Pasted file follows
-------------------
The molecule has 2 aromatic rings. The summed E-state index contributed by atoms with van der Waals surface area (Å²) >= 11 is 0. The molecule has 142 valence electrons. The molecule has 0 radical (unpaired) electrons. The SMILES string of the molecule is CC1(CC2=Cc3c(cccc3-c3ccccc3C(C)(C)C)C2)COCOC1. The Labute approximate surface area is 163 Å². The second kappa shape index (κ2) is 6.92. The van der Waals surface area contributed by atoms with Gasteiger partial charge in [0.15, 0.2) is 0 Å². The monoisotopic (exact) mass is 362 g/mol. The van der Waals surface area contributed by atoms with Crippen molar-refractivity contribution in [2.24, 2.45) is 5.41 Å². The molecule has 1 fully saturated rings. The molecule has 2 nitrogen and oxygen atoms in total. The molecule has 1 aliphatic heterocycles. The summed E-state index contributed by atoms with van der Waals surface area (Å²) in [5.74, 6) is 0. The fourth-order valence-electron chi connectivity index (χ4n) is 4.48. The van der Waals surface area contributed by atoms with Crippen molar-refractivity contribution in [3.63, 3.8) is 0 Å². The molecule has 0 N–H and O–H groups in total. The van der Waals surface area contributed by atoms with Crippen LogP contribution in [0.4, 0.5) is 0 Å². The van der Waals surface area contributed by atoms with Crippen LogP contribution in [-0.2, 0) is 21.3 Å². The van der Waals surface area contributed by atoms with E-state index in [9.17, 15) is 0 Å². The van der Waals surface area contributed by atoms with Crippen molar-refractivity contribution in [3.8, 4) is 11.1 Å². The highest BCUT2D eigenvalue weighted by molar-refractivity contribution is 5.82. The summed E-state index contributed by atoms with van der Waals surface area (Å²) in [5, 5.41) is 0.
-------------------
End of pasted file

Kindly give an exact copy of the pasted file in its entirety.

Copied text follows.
The molecule has 2 aromatic rings. The summed E-state index contributed by atoms with van der Waals surface area (Å²) >= 11 is 0. The molecule has 142 valence electrons. The molecule has 0 radical (unpaired) electrons. The SMILES string of the molecule is CC1(CC2=Cc3c(cccc3-c3ccccc3C(C)(C)C)C2)COCOC1. The Labute approximate surface area is 163 Å². The second kappa shape index (κ2) is 6.92. The van der Waals surface area contributed by atoms with Gasteiger partial charge in [0.15, 0.2) is 0 Å². The monoisotopic (exact) mass is 362 g/mol. The van der Waals surface area contributed by atoms with Crippen molar-refractivity contribution in [2.24, 2.45) is 5.41 Å². The molecule has 1 fully saturated rings. The molecule has 2 nitrogen and oxygen atoms in total. The molecule has 1 aliphatic heterocycles. The summed E-state index contributed by atoms with van der Waals surface area (Å²) in [5.74, 6) is 0. The fourth-order valence-electron chi connectivity index (χ4n) is 4.48. The van der Waals surface area contributed by atoms with Crippen molar-refractivity contribution in [3.63, 3.8) is 0 Å². The molecule has 0 N–H and O–H groups in total. The van der Waals surface area contributed by atoms with Crippen LogP contribution in [0.4, 0.5) is 0 Å². The van der Waals surface area contributed by atoms with Crippen LogP contribution in [-0.2, 0) is 21.3 Å². The van der Waals surface area contributed by atoms with E-state index in [9.17, 15) is 0 Å². The van der Waals surface area contributed by atoms with Crippen molar-refractivity contribution in [3.8, 4) is 11.1 Å². The highest BCUT2D eigenvalue weighted by molar-refractivity contribution is 5.82. The summed E-state index contributed by atoms with van der Waals surface area (Å²) in [5, 5.41) is 0.